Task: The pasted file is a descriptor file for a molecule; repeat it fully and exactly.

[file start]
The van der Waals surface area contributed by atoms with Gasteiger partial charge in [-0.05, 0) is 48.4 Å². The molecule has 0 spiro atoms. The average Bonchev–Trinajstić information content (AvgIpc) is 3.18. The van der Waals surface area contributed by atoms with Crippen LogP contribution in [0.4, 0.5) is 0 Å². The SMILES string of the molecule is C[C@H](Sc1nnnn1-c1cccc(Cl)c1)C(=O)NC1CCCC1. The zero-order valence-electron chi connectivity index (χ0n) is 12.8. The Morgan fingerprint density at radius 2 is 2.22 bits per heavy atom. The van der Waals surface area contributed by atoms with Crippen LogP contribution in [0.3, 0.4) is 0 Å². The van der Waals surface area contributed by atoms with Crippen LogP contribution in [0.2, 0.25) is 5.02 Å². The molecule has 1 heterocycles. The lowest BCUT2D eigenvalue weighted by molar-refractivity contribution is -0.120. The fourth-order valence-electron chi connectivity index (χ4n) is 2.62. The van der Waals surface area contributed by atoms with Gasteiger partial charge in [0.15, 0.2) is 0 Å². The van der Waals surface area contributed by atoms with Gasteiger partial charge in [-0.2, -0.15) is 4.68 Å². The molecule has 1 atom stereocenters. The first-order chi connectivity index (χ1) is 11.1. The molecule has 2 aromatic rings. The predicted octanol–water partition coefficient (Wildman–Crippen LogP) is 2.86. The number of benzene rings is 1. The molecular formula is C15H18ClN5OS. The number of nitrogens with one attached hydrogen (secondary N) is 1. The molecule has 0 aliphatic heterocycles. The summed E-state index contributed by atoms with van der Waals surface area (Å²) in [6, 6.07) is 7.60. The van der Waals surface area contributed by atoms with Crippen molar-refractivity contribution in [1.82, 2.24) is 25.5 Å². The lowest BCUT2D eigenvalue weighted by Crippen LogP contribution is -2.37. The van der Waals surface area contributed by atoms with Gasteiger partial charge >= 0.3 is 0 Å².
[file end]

The van der Waals surface area contributed by atoms with Gasteiger partial charge in [-0.05, 0) is 48.4 Å². The molecule has 0 spiro atoms. The average Bonchev–Trinajstić information content (AvgIpc) is 3.18. The van der Waals surface area contributed by atoms with Crippen LogP contribution in [0.4, 0.5) is 0 Å². The SMILES string of the molecule is C[C@H](Sc1nnnn1-c1cccc(Cl)c1)C(=O)NC1CCCC1. The zero-order valence-electron chi connectivity index (χ0n) is 12.8. The Morgan fingerprint density at radius 2 is 2.22 bits per heavy atom. The van der Waals surface area contributed by atoms with Crippen LogP contribution in [0.3, 0.4) is 0 Å². The van der Waals surface area contributed by atoms with Crippen LogP contribution in [0.2, 0.25) is 5.02 Å². The molecule has 1 heterocycles. The lowest BCUT2D eigenvalue weighted by molar-refractivity contribution is -0.120. The fourth-order valence-electron chi connectivity index (χ4n) is 2.62. The van der Waals surface area contributed by atoms with Gasteiger partial charge in [0.15, 0.2) is 0 Å². The van der Waals surface area contributed by atoms with Gasteiger partial charge in [-0.2, -0.15) is 4.68 Å². The molecule has 1 atom stereocenters. The first-order chi connectivity index (χ1) is 11.1. The molecule has 2 aromatic rings. The predicted octanol–water partition coefficient (Wildman–Crippen LogP) is 2.86. The number of benzene rings is 1. The molecular formula is C15H18ClN5OS. The number of nitrogens with one attached hydrogen (secondary N) is 1. The molecule has 0 aliphatic heterocycles. The summed E-state index contributed by atoms with van der Waals surface area (Å²) in [6, 6.07) is 7.60. The van der Waals surface area contributed by atoms with Crippen molar-refractivity contribution in [1.82, 2.24) is 25.5 Å². The lowest BCUT2D eigenvalue weighted by Crippen LogP contribution is -2.37. The van der Waals surface area contributed by atoms with Gasteiger partial charge >= 0.3 is 0 Å².